6        The State argues that Melby should be procedurally barred from raising a claim for resentencing based upon the disparity between his sentence and those of his co-actors because Melby already presented that very claim in his original motion for sentence modification.  We agree.  An appellant may not relitigate matters previously decided in the underlying case, no matter how artfully rephrased.  State v. Witkowski, 163 Wis. 2d 985, 990, 473 N.W.2d 512 (Ct. App. 1991).  In other words, because the circuit court has already granted Melby some relief on a claim that his sentence was unduly harsh or disproportionate to the sentences given his co-actors, he is now precluded from presenting additional reasons why his sentence was unduly harsh or disproportionate.  Because that is the only resentencing argument Melby has fully developed on this appeal, our discussion of the merits will be limited to the plea withdrawal claims.

Plea Withdrawal Claims

7        A defendant who asserts that the procedures outlined in Wis. Stat. § 971.08 or other mandated duties were not followed at the plea colloquy (i.e., a Bangert violation), and further alleges that he did not understand the omitted information is entitled to a hearing on his plea withdrawal motion.  State v. Hampton, 2004 WI 107, ¶¶65-67, 274 Wis. 2d 379, 683 N.W.2d 14; State v. Bangert, 131 Wis. 2d 246, 274, 389 N.W.2d 12 (1986).  No hearing is required, though, when the defendant presents only conclusory allegations, or the record conclusively demonstrates that he is not entitled to relief.  Nelson v. State, 54 Wis. 2d 489, 497-98, 195 N.W.2d 629 (1972). 

8        Here, Melby advances three reasons why he should be allowed to withdraw his plea.  However, the record conclusively demonstrates that his allegations are insufficient to establish a Bangert violation on any of the claims.

9        First, Melby complains that the circuit court failed to advise him about the “while masked” element of the offense.  However, as the State correctly points out, the statutory provision in Wis. Stat. § 939.641 to enhance a sentence for concealing identity was repealed effective February 1, 2003, by 2001 Wis. Act 109 § 577.  Therefore, there was no “while masked” element of the offense in effect about which to advise Melby prior to the entry of his plea.  Any reference in the charging documents to the effect that Melby was masked during the offense was superfluous information that did not affect either his potential or actual sentence.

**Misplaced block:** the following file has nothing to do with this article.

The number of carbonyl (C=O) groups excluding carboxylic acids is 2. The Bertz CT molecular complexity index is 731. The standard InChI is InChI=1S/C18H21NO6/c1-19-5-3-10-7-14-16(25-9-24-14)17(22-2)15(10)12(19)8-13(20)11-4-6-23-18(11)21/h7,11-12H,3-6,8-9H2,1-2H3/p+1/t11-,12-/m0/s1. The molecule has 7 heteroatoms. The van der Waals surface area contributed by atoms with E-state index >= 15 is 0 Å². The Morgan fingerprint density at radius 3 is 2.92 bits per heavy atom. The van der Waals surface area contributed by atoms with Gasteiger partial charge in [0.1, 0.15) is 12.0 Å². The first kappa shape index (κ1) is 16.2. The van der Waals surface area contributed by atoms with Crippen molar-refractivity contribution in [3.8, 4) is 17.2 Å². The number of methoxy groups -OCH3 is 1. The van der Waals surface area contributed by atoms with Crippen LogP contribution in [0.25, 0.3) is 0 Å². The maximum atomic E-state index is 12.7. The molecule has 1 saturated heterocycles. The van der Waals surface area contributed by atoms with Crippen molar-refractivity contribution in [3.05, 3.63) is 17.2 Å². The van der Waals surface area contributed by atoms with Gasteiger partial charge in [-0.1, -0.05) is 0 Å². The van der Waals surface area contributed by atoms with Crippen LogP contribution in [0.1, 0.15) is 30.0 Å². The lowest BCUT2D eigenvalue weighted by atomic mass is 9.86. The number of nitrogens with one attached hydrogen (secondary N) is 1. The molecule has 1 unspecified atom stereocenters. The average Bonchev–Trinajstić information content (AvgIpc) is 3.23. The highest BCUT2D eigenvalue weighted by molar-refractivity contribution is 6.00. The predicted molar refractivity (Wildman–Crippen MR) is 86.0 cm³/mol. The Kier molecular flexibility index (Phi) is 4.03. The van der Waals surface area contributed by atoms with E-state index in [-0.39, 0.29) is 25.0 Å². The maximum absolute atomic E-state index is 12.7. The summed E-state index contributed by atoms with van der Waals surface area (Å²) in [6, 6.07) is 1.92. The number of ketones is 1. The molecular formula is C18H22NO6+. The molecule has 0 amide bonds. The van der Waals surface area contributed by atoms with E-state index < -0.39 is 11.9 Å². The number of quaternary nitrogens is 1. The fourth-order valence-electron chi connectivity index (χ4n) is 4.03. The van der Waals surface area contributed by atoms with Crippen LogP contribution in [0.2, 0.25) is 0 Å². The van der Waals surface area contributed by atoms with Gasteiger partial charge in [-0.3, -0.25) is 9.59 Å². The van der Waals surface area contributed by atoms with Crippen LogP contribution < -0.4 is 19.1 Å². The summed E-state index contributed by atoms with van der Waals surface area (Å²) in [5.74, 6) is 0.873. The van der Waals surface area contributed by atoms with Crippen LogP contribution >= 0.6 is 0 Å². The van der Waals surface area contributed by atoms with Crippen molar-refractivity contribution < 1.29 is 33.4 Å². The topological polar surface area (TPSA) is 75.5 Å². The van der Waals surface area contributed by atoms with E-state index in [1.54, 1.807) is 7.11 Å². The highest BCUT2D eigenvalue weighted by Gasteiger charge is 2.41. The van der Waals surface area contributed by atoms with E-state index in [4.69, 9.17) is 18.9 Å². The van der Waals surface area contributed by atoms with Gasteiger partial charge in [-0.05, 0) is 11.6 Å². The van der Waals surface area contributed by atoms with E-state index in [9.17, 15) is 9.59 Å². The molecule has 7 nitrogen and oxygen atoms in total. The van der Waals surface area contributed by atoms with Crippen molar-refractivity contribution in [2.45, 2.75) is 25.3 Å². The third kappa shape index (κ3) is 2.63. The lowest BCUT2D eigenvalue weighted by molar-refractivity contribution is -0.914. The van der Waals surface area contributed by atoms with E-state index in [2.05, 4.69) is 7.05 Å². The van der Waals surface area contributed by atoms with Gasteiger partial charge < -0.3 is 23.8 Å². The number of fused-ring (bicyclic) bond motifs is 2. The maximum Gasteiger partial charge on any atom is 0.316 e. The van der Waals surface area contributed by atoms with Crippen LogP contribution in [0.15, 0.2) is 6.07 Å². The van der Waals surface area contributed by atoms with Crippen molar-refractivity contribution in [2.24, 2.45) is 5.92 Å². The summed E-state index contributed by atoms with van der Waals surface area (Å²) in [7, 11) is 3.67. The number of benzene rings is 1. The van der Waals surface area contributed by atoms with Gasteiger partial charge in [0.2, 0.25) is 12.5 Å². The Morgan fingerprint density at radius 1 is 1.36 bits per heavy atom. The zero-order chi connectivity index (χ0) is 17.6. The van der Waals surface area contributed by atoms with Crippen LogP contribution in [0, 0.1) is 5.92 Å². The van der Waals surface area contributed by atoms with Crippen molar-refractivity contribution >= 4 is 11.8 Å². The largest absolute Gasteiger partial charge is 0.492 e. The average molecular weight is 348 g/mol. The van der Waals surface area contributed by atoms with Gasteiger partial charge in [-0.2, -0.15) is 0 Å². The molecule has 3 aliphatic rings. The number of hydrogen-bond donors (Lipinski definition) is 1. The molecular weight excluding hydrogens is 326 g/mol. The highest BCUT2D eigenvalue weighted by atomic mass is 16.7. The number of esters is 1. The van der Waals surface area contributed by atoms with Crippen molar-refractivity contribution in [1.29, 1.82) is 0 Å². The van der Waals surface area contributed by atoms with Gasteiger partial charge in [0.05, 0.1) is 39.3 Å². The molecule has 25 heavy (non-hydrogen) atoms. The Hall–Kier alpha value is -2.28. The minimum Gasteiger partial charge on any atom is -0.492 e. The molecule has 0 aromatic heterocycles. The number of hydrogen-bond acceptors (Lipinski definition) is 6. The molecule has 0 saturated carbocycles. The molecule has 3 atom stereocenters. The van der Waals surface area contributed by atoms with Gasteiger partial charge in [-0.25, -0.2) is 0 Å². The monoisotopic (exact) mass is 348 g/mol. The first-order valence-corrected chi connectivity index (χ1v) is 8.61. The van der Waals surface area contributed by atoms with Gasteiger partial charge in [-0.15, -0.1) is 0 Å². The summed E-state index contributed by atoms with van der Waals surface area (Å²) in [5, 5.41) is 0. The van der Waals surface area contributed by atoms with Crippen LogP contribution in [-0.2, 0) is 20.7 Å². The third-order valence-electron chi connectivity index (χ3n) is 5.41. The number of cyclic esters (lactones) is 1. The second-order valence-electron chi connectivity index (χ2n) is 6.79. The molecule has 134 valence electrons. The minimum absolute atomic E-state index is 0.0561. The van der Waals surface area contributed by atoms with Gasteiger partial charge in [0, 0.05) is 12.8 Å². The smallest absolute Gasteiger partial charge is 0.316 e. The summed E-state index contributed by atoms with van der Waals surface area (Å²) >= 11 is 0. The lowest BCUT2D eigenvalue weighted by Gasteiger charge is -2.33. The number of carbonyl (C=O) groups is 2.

10      Second, Melby claims that the circuit court misadvised him about the legal effect of his read-in offenses when it stated that the “defendant may expect a read-in charge to enhance a sentence that would be imposed without such read-ins.”  We disagree.  The court’s statement was an accurate statement of law, correctly advising the defendant that when a dismissed charge is read-in, the circuit court may consider it for sentencing purposes and therefore increase the sentence imposed on the offense of conviction from what it would have been absent the read-in charge.  We note that the plea questionnaire form that Melby signed further explained that “although the judge may consider read-in charges when imposing sentence, the maximum penalty will not be increased.”

11      Third, Melby claims that the circuit court erred in failing to advise him that by agreeing to have the dismissed charges read-in, he was admitting that he had committed them.  The circuit court had no obligation to so inform Melby, because that is not a correct statement of law.  A defendant’s agreement to have an offense read-in does not constitute an admission of guilt for sentencing purposes; it merely allows the court to consider the allegations.  State v. Straszkowski, 2008 WI 65, ¶92, 310 Wis. 2d 259, 750 N.W.2d 835.

12      In sum, because the record shows that the circuit court correctly advised Melby both about the actual elements of the charged offense and about the effect of the read-in offenses on the maximum sentence he faced, the allegations in Melby’s complaint were insufficient to warrant a plea withdrawal hearing.

            By the Court.—Order affirmed.

            This opinion will not be published.  See Wis. Stat. Rule 809.23(1)(b)5.


[1]  All references to the Wisconsin Statutes are to the 2011-12 version unless otherwise noted.